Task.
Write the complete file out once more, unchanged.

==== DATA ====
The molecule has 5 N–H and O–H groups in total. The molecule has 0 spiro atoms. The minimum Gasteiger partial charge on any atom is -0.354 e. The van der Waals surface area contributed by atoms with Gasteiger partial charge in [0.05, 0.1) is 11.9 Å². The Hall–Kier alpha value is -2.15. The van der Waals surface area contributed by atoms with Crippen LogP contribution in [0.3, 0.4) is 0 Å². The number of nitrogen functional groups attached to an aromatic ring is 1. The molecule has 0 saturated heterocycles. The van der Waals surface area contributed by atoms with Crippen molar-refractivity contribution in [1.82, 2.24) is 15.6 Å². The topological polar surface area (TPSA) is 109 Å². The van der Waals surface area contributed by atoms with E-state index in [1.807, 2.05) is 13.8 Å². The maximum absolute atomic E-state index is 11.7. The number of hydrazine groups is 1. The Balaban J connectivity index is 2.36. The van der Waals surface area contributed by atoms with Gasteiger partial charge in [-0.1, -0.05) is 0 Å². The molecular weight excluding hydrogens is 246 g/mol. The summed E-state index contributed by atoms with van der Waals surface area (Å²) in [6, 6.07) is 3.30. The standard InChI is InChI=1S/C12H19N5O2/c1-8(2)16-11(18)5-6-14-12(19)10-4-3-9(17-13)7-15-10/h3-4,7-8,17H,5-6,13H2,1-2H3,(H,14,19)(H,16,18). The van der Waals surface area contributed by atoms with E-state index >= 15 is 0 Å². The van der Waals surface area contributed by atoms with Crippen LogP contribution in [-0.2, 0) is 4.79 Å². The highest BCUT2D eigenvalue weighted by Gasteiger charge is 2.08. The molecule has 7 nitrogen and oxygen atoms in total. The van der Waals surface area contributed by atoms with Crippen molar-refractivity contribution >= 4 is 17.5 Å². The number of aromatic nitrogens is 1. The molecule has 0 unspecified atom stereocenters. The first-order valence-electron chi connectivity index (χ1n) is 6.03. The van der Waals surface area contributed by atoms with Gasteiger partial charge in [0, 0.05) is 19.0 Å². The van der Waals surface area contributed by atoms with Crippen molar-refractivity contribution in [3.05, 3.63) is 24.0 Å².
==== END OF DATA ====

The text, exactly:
The molecule has 5 N–H and O–H groups in total. The molecule has 0 spiro atoms. The minimum Gasteiger partial charge on any atom is -0.354 e. The van der Waals surface area contributed by atoms with Gasteiger partial charge in [0.05, 0.1) is 11.9 Å². The Hall–Kier alpha value is -2.15. The van der Waals surface area contributed by atoms with Crippen LogP contribution in [0.3, 0.4) is 0 Å². The number of nitrogen functional groups attached to an aromatic ring is 1. The molecule has 0 saturated heterocycles. The van der Waals surface area contributed by atoms with Crippen molar-refractivity contribution in [1.82, 2.24) is 15.6 Å². The topological polar surface area (TPSA) is 109 Å². The van der Waals surface area contributed by atoms with E-state index in [1.807, 2.05) is 13.8 Å². The maximum absolute atomic E-state index is 11.7. The number of hydrazine groups is 1. The Balaban J connectivity index is 2.36. The van der Waals surface area contributed by atoms with Gasteiger partial charge in [-0.1, -0.05) is 0 Å². The molecular weight excluding hydrogens is 246 g/mol. The summed E-state index contributed by atoms with van der Waals surface area (Å²) in [6, 6.07) is 3.30. The standard InChI is InChI=1S/C12H19N5O2/c1-8(2)16-11(18)5-6-14-12(19)10-4-3-9(17-13)7-15-10/h3-4,7-8,17H,5-6,13H2,1-2H3,(H,14,19)(H,16,18). The van der Waals surface area contributed by atoms with E-state index >= 15 is 0 Å². The van der Waals surface area contributed by atoms with Crippen LogP contribution in [-0.2, 0) is 4.79 Å². The highest BCUT2D eigenvalue weighted by Gasteiger charge is 2.08. The molecule has 7 nitrogen and oxygen atoms in total. The van der Waals surface area contributed by atoms with Crippen molar-refractivity contribution >= 4 is 17.5 Å². The number of aromatic nitrogens is 1. The molecule has 0 unspecified atom stereocenters. The first-order valence-electron chi connectivity index (χ1n) is 6.03. The van der Waals surface area contributed by atoms with Gasteiger partial charge in [0, 0.05) is 19.0 Å². The van der Waals surface area contributed by atoms with Crippen molar-refractivity contribution in [3.05, 3.63) is 24.0 Å².